Several members of the Healy lab attended the University of St Andrews’ annual biology postgraduate conference, with different roles for each. Georgina gave a presentation on the foraging preferences of rufous hummingbirds (and won first prize for best talk), Alexis presented a poster on the effects of early-life experience and social environment on material choice in zebra finches, and Lauren chaired one of the presentation sessions. This year, the postgraduate conference also had a careers event, which Georgina helped to organise, aimed at PhD students and Postdocs to highlight the career paths available to them. So far, the feedback has been extremely positive, and it looks like it will be coming back again next year. Hurrah!
The British Society for Neuroendocrinology held its annual conference this year in Glasgow between the 28th and 30th of August. The conference began with a workshop for early-stage researchers, covering the latest scientific techniques, science communication, and publishing. This was followed by a series of talks and poster presentations from students and scientists from around the world showcasing the latest pioneering research in the field of neuroendocrinology.
David, supervised by Dr Karen Spencer as well as Sue, presented a poster of his work describing how early-life stress induces long-term effects on systems regulating stress and immune responses within the central nervous system of female Japanese quail (Corturnix japonica). David came away from the conference with the first prize for best poster, so well done David!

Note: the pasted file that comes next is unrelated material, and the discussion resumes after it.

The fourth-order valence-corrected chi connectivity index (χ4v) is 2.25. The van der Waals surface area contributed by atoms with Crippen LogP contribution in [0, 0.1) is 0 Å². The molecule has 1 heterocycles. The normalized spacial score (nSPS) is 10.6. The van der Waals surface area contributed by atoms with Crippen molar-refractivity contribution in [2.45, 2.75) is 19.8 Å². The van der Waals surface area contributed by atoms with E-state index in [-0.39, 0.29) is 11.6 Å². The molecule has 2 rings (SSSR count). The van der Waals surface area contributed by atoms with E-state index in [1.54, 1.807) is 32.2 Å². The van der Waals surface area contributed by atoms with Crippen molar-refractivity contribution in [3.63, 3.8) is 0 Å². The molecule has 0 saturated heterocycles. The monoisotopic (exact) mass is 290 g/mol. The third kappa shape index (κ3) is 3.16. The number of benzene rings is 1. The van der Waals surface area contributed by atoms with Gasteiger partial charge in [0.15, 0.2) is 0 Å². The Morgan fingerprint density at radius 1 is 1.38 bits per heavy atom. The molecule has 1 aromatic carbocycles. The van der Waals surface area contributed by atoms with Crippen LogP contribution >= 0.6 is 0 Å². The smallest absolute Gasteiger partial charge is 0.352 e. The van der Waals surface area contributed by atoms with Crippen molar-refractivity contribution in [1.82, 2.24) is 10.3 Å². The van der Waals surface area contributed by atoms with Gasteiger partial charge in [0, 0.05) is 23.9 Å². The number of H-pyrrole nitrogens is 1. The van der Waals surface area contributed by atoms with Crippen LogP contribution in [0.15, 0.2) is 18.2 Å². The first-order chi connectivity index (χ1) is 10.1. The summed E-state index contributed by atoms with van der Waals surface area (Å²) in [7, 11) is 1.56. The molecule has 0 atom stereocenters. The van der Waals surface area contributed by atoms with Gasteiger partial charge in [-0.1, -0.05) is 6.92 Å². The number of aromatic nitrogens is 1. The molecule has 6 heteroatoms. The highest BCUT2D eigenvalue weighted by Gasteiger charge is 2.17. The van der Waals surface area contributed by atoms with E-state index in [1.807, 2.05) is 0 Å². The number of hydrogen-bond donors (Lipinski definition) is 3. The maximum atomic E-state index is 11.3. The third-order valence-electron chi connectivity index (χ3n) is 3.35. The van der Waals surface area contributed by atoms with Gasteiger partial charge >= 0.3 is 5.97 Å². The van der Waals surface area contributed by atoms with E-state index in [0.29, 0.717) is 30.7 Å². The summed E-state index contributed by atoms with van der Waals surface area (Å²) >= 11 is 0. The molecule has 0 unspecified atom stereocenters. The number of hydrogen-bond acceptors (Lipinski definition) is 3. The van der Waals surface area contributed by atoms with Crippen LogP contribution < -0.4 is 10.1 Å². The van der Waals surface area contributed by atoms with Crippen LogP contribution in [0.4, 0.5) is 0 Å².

Nora, Georgina, and Sue all attended the International Society for Behavioral Ecology conference held in Exeter. This conference marked the 30th anniversary since the founding of ISBE, and as a result attendees were able to purchase special anniversary t-shirts, as shown below.
At the conference, Nora gave a talk about information encoding strategies in UK tit species, whilst in the poster session Georgina presented her work on whether rufous hummingbirds make “irrational” decisions. Finally, Sue also joined in by chairing a session on cognitive processes. A productive conference all round!
We’ve had a busy few weeks here at the Healy lab, jetting off to all sorts of conferences:
Eira presented not one but two posters for the ESEB meeting at the University of Lausanne, in Switzerland. Both posters focus on nest building in birds, with one detailing the use of different nest material by zebra finches, and the other analysing nest morphology in weaver nests.
Sue and Lauren attended Behaviour2015 in Cairns, Australia. Along with Carel ten Cate, Sue organized a symposium on Avian Cognition which was very well attended. During the symposium Sue gave a talk about time/place learning in wild hummingbirds and Lauren gave a talk about social learning in nest-building zebra finches. After the conference they visited Macquarie University where Sue gave a departmental seminar on the role of learning in nest-building birds in the Department of Biological Sciences. Their tour continued at Newcastle University where they visited Andrea Griffin (check out their new paper here!)
Last week, Georgina and Nora attended the ASAB Summer Conference at the University of Lincoln. Georgina gave a talk regarding whether parasitoid wasps are “rational”, and Nora spoke about information encoding in tit species, and won a prize for 2nd best talk, so well done!